I am pretty sure you are all using a high quality and well-designed course book which offers both teachers and students a wide variety of activities to make your lessons fun and engaging. However, is there a way to adapt some activities in our course book to spice up our lessons even more?
Text By Myrsini Verdoukas - FLS owner, Author
Yes, there is! It is called ‘Edutainment-ing’ your course book, which means turning course book material into edutainment activities, thus providing your students with a holistic hands-on-approach to learning English and in this way creating an ideal environment for language acquisition rather than language learning. The games and activities in a syllabus based on Edutainment are not only suitable for preschoolers as teachers usually believe - but can also be adapted and used to supplement any course book material used in junior and senior classes.
I believe that children have the innate ability to learn a language naturally and unconsciously when they are exposed to the language they are learning through fun and creative hands-on-activities.
Edutainment material – such as the material included in My Edutainment World 1 – not only focuses on teaching English but also aims to equip students with important life skills. To get the desired results your students should be exposed to the language in a natural way but always bearing in mind that just walking into a class saying: “Today we are going to bake a cake.” is not an edutainment way of teaching. It takes more than that. Arts and crafts, cooking, yoga, science, fun and many more are some of the ways to put edutainment into practice.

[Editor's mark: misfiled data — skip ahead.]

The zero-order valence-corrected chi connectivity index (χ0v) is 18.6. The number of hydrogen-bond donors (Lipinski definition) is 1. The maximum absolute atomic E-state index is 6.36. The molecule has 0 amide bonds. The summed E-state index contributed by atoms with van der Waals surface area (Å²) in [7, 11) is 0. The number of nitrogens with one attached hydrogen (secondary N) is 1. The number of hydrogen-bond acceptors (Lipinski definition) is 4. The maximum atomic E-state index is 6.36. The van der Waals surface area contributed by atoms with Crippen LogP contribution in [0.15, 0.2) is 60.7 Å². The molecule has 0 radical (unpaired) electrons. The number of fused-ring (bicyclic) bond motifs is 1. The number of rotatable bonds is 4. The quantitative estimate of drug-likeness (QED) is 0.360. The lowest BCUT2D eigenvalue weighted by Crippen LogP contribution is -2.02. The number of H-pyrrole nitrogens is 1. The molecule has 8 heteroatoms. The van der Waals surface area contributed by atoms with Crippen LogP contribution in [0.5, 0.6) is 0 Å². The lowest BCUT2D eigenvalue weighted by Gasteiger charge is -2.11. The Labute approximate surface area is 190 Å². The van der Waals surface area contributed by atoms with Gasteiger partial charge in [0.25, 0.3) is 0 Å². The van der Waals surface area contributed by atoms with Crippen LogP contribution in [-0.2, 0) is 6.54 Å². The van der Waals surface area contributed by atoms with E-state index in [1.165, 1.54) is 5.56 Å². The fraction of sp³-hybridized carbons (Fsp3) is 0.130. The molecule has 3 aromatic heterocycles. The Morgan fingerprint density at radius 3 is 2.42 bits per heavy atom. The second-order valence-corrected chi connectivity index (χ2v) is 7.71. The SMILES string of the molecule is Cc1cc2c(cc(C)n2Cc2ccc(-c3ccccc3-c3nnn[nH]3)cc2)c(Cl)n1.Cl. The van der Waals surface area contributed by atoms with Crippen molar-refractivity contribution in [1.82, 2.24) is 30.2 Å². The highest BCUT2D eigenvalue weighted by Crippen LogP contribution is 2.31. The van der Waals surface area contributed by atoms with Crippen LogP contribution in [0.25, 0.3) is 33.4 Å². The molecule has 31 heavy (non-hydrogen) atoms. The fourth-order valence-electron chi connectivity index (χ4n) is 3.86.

Here are a few examples:
1 Your course book lesson is about insects and bugs. After you have done the presentation and relevant vocabulary exercises from your course book I suggest doing yoga or a cooking activity to enable your students to consolidate the newly learnt vocabulary. For example, print out flashcards for each insect or bug and find a simple yoga pose to represent the insect or bug. Show pupils the flashcard of an insect and get them to repeat the word. Then get them to do the yoga pose which represents the word. They will practice the newly introduced language in an informal and enjoyable way, thus learning without realizing it. Another example is to consolidate the vocabulary by doing a cooking activity. Your students can create the bugs and insects they have learnt by using fruit and vegetables.
2 You can use drama fun and storytelling to enable your students to put into practice newly learnt vocabulary and grammar. For instance, you have just taught modal verbs or ailments. Set up a doctor’s surgery in your classroom and provide your students with some props. Pupil’s take turns being the doctor and the patient and encourage them to use the target vocabulary. I would provide younger students with a basic example but I would let my older students improvise and create their own dialogue.
3 Another great idea is using arts and crafts to encourage students to actually use the language. For instance, you have taught verbs of ability and ‘can’. Get your students to create their own unique robot. After they create their robot, they will need to present it to the class by giving it a name, saying where it is from and mentioning three things it can do and two things it cannot do.